Looking closer, the Deco BE85 uses eight antennas per mesh node, and TP-Link says a three-pack should cover about 9,600 square feet. Of course, in the real world, with walls and furniture and sacks of sentient meat walking around, that may not quite line up. The company also says it will use AI to control roaming, shoving your devices around to the best node as you wander around your home. The best mesh systems already do this without AI and usually do a decent job of it, so we’ll see how and whether TP-Link has improved things there.
Each node has two 2.5Gbps ports and two 10Gbps ports, each of which can serve as WAN or LAN — meaning they’ll autoconfigure themselves depending on whether they’re connected to your modem or to the rest of your network.
The Deco BE85 will also support wired backhaul, meaning you can run an ethernet cable between the devices so that each mesh node gets your full bandwidth to share with devices at every part of your house, rather than what it could otherwise pick up wirelessly — at least, that’s traditionally how it works. With multi-link aggregation for wireless backhaul, it’s likely to be faster than gigabit. So, if your house is already wired with older cabling and you don’t feel like running new ethernet drops, you might be better off going wireless with enough Deco BE85 nodes bopping around.
As for the chunky TP-Link Archer BE800 (which is named “beboo” in my headcanon), the company’s new single access point looks like a rejected Xbox design, with its pseudo-x-shaped outer shell and black front grate. It gets a dot matrix LED display, and TP-Link says it has over 3,000 graphics, showing you the weather, time, and for some reason, emoji. I don’t know who wants their router to emote at them, but it looks like y’all finally get that. TP-Link says it’ll also sport the ability to set up a separate network just for your smart home devices,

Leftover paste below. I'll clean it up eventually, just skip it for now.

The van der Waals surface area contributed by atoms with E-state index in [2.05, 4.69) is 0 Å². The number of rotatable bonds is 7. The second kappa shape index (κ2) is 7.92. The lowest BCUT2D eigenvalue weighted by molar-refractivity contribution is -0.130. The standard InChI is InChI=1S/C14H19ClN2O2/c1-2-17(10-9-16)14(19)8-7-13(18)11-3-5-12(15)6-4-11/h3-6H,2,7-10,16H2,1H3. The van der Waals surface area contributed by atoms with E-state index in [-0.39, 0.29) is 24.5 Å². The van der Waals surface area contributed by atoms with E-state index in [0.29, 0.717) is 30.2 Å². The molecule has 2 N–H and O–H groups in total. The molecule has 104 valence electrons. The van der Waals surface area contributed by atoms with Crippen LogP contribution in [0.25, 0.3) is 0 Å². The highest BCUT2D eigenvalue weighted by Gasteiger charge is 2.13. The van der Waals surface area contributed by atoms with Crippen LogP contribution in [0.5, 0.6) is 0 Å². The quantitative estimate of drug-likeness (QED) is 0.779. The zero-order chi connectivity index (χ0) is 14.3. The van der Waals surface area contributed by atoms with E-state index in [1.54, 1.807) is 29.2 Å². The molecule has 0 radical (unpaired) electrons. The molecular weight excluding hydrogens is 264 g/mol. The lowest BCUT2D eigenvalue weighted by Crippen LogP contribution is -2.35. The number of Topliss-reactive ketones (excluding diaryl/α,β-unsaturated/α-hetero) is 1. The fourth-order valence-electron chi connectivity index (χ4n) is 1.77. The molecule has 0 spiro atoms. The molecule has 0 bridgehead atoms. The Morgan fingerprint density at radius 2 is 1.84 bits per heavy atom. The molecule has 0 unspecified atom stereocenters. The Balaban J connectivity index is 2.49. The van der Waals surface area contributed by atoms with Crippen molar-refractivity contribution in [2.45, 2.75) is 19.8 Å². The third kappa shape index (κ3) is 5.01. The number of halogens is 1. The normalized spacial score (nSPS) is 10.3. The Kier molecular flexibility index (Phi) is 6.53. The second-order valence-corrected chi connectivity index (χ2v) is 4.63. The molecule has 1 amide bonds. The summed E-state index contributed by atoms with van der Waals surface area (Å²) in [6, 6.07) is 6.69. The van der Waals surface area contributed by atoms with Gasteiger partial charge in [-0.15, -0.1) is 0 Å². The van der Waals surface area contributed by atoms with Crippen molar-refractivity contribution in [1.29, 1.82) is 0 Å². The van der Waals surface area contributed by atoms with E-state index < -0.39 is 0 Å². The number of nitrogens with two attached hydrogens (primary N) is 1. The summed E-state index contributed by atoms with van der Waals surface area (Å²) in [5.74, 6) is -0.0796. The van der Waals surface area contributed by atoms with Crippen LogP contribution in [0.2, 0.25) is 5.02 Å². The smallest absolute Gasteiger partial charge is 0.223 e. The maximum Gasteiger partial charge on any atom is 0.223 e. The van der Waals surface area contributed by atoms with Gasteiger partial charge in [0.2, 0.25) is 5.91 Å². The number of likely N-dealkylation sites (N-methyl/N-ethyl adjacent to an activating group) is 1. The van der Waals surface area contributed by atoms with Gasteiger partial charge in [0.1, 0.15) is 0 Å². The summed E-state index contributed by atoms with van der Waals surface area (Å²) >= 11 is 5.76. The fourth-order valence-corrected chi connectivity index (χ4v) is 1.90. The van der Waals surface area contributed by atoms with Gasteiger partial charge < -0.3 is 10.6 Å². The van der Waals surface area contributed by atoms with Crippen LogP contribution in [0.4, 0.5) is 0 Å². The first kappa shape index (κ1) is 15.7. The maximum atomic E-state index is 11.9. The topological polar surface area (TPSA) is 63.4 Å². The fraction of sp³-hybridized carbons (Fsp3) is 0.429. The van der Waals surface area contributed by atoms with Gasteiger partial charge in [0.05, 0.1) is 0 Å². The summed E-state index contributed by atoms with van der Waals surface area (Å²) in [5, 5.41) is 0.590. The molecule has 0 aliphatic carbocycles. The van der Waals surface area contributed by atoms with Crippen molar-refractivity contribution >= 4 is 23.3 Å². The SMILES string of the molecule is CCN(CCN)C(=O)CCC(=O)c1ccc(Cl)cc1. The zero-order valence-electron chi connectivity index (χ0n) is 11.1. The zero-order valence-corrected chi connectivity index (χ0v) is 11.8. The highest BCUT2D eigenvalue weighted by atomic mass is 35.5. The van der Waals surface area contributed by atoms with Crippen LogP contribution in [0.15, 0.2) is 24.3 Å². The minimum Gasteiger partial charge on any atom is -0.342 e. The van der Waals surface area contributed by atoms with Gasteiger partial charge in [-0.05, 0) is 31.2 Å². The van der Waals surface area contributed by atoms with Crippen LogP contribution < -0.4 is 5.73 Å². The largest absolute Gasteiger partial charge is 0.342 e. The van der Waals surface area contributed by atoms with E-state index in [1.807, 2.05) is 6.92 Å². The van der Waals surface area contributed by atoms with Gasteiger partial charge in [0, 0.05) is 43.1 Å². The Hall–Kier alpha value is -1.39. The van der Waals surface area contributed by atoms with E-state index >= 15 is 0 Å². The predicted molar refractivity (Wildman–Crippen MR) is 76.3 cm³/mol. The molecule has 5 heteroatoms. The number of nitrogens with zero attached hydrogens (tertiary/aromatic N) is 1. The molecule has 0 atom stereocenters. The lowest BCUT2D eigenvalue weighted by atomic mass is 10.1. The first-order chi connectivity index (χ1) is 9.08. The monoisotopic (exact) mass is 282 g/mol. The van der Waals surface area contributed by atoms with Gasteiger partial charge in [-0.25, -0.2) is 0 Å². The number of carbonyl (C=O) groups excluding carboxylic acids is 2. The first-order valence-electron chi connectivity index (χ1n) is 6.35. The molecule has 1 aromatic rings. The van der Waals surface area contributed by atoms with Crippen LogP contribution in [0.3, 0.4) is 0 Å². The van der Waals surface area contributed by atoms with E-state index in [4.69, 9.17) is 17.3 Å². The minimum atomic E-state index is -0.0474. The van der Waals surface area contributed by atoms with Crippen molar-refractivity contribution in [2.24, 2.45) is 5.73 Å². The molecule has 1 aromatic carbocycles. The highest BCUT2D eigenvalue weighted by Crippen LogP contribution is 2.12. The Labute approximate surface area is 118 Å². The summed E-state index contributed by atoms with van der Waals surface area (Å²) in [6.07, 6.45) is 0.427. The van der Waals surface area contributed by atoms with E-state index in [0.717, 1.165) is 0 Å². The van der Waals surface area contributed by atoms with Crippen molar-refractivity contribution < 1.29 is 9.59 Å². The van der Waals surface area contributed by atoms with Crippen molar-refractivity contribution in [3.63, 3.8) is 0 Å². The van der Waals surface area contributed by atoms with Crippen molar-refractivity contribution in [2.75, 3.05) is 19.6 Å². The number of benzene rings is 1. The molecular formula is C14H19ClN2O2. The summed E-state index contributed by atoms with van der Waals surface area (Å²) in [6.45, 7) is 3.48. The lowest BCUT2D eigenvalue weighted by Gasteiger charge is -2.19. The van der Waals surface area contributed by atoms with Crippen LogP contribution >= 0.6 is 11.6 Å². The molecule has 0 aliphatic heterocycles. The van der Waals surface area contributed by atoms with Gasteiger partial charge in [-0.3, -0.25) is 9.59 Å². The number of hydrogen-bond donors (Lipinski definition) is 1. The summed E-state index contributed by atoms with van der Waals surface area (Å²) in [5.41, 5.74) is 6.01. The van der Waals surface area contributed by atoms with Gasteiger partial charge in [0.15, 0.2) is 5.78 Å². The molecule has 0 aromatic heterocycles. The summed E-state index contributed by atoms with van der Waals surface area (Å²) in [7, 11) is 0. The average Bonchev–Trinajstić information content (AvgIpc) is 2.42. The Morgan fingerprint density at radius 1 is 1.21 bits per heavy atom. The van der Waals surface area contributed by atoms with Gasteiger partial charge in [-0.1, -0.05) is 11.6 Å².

Mostly, its wireless capabilities look on par with the BE85 kit: it has the same number of bands, antennas, and potential throughput, and though TP-Link didn’t share the coverage area, I’d bet on somewhere around 2,500-3,000 square feet. The company also mentioned the ability to create a distinct network for your smart home devices, though it’s unclear if that goes for the BE85 mesh system as well.
Despite its appearance, TP-Link isn’t calling this a gaming router — that distinction is reserved for the Archer GE800, which has been announced but not yet released.
The TP-Link BE85 is available now at Best Buy in a three-pack configuration, and it ain’t cheap, at $1,500. Same goes for the $600 TP-Link BE800, also at Best Buy. Both will also be available for preorder at Amazon.
Should you run out and buy one of these routers today? For most people, of course not. The spec won’t be finalized until sometime later this year at the earliest, and as that time approaches, other companies will start announcing routers supporting the new standard. These are both pricey devices, and for at least the next year or two, you won’t see many products that can take advantage of anything Wi-Fi 7 brings to the table. Still, if you just like having the fancy new thing, they’ll be backward-compatible with everything you already own, so it’s not like they won’t work.